Two weeks and so far, holding my own, well not really. I have this “grumpy butler” (Sea) who tends to my needs .. . Well, he drives me to the grocery store where I have mastered the bulky electronic cart. He has managed to push me into several of our favorite lunch places. He will bring me my hot coffee if he is up in time, otherwise I manage to have less coffee.
I have mastered getting down three steps to the bed room and have learned to push the wheel chair which someone else is supposed to push, backwards into the bed room. I have left scratches on every door and piece of furniture in my way.
And I am counting the weeks…. two out of 6 the Dr said it would be. So- I have set myself an insane goal…. knit the purple sweater. I would pick yarn that requires a size 4 needle… but it is keeping me busy. I can push the sewing machine foot pedal with the left foot but I find when I sew, I need to get up and about and that isn’t going to work. So I am knitting… I’ll keep you posted.
We are not huge football fans, but since the Seahawks won the Super Bowl, we seem to be caught up in the local frenzy. Needless to say it is mentioned all week on all TV stations before every game. A trip to the grocery store on game day had all the clerks, and a large number of others wearing Seahawks colors. I was even complimented on my Seahawks blue cast on my leg. Gotta go with the team!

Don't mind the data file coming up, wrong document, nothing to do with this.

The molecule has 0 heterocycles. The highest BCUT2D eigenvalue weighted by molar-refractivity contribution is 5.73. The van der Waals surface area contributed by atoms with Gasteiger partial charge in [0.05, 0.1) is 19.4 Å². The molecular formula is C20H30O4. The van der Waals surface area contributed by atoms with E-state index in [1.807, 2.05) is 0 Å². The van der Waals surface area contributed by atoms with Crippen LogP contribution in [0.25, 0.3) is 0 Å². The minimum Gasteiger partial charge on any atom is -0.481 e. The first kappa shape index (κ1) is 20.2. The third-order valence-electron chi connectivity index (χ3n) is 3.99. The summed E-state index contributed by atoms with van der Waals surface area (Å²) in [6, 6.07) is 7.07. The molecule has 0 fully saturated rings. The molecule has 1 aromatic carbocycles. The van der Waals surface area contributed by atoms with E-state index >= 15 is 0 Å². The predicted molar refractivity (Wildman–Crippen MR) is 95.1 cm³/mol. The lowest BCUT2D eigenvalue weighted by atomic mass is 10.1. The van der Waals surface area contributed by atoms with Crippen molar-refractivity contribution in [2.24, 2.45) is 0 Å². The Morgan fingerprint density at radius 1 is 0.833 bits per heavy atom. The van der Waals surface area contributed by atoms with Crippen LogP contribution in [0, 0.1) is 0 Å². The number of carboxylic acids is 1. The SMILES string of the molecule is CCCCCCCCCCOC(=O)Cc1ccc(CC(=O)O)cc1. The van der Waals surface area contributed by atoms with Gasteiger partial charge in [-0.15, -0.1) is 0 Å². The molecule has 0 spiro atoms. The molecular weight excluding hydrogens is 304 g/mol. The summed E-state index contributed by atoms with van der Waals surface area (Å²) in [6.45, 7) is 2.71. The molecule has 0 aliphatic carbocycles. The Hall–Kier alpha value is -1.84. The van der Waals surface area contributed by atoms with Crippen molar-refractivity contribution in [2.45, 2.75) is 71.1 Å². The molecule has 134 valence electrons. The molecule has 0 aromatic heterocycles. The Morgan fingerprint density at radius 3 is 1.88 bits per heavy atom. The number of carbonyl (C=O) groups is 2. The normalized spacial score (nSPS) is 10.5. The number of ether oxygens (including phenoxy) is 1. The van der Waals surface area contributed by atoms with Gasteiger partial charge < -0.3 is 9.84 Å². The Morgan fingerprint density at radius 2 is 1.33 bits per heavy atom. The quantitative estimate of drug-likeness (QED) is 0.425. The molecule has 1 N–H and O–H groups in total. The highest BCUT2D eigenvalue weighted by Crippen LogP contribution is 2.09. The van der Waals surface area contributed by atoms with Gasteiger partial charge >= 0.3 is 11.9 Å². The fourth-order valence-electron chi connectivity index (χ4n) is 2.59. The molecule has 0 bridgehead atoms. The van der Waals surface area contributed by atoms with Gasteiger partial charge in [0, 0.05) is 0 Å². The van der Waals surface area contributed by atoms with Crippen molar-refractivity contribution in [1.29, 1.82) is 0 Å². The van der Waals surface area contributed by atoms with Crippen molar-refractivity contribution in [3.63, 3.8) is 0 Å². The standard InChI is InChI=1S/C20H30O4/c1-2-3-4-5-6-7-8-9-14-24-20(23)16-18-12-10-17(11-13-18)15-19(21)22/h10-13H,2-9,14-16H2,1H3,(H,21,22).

There was a time many, many years ago, before TV, when my dad would listen to the games on the radio. He would be in the basement, in his shop doing, who knows. He always had something to keep him busy down there. I would go down and watch, and when I was young, I had no idea what he was charting until I grew up and watched the games on TV with him many years later.
He would save shirt card board (do they exist any more?) and draw the yard lines with a ruler. He would chart each play, each team up and down the field- a visual representation of the game. Amazing.
When TV was available he would watch the games on TV and when it was meal time the TV was situated in such a way that a hall mirror could be set so the TV could be seen from the dining room…backwards. Nothing would interfere with dinner with the family around the table….game or not ! Hooray for the Patriots… (we lived outside of Boston).
And now, we are cheering for the Seahawks… go Seahawks.
Lazy day Monday